For fans of the three brides of Dracula, Powers of Darkness will be a disappointment. Ásmundsson saw Dracula as more of a monogamist. His only bride is named Josephine.

Valdimar connects Dracula to various governments. This leads to the conclusion that the Count is plotting world domination. Count Dracula is a Social-Darwinist in Makt Myrkranna. He espouses the idea that the strong should rule over the weak. Weakness itself being contemptible.

There is also a detective character that doesn't appear in the original. Inspector Barrington investigates Dracula's crimes in England.

Finally, Count Dracula does not survive in Makt Myrkranna. In the original story, the Count flees back to Transylvania. Valdimar has the count die after being confronted by a posse led by Dr. Van Helsing.


How Could this happen?




The Dutch scholar Hans Corneel De Roos was the first person to notice that Makt Myrkranna didn't quite line up with the novel it was a translation of. This only happened in 2014. Makt Myrkranna has been the official Icelandic translation of Bram Stoker's Dracula for over a hundred years.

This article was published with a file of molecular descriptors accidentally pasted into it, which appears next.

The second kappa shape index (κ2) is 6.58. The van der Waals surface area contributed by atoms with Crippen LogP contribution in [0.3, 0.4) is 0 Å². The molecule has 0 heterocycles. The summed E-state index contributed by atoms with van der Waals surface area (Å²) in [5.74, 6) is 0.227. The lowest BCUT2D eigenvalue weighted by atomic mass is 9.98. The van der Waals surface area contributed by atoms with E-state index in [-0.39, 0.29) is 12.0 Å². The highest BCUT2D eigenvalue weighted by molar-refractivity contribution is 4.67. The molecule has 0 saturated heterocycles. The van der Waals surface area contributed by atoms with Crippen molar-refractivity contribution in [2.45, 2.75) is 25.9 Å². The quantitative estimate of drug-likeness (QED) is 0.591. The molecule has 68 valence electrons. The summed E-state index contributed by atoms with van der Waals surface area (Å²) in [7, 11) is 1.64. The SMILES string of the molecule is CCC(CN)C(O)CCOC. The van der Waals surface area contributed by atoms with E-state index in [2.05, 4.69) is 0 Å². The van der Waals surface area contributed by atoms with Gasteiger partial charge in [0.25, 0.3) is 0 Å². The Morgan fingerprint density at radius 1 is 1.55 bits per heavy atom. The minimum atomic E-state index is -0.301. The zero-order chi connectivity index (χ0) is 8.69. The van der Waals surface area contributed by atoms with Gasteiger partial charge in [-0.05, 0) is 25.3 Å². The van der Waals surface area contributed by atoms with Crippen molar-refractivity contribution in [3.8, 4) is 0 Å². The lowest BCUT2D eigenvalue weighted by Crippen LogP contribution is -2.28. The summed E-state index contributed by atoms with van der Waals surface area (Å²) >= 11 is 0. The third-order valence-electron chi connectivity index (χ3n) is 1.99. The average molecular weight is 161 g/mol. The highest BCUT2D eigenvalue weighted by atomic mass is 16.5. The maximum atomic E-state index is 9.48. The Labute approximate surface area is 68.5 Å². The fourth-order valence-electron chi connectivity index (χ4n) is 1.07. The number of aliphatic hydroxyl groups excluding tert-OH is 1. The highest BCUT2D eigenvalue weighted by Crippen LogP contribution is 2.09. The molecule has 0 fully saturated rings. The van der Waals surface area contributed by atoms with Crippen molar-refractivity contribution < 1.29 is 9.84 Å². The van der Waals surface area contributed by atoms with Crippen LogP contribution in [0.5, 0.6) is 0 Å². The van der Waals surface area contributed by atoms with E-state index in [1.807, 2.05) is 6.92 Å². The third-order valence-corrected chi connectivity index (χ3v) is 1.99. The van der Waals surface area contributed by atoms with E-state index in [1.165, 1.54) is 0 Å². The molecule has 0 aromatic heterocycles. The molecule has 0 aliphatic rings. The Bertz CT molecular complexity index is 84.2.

Three theories dominate the discourse on Makt Myrkranna's origins. First, and most obvious, is that Valdimar Ásmundsson set out to write and publish his fan-fiction. His goal was to pass it off as the real thing, and he succeeded. This is also the theory that you will see most often when the story is shared on social media, likely because it lends itself nicely to the modern phenomenon of internet fan-fiction.

Next, we have the idea that Bram Stoker himself is to blame. He gave Ásmundsson a copy of the first draft of Dracula to work off of. Interestingly, this theory has some teeth. The character of Inspector Barrington actually existed in Stoker's earlier notes. He eventually scrapped the character in favor of Dr Abraham Van Helsing taking a larger role as the hero.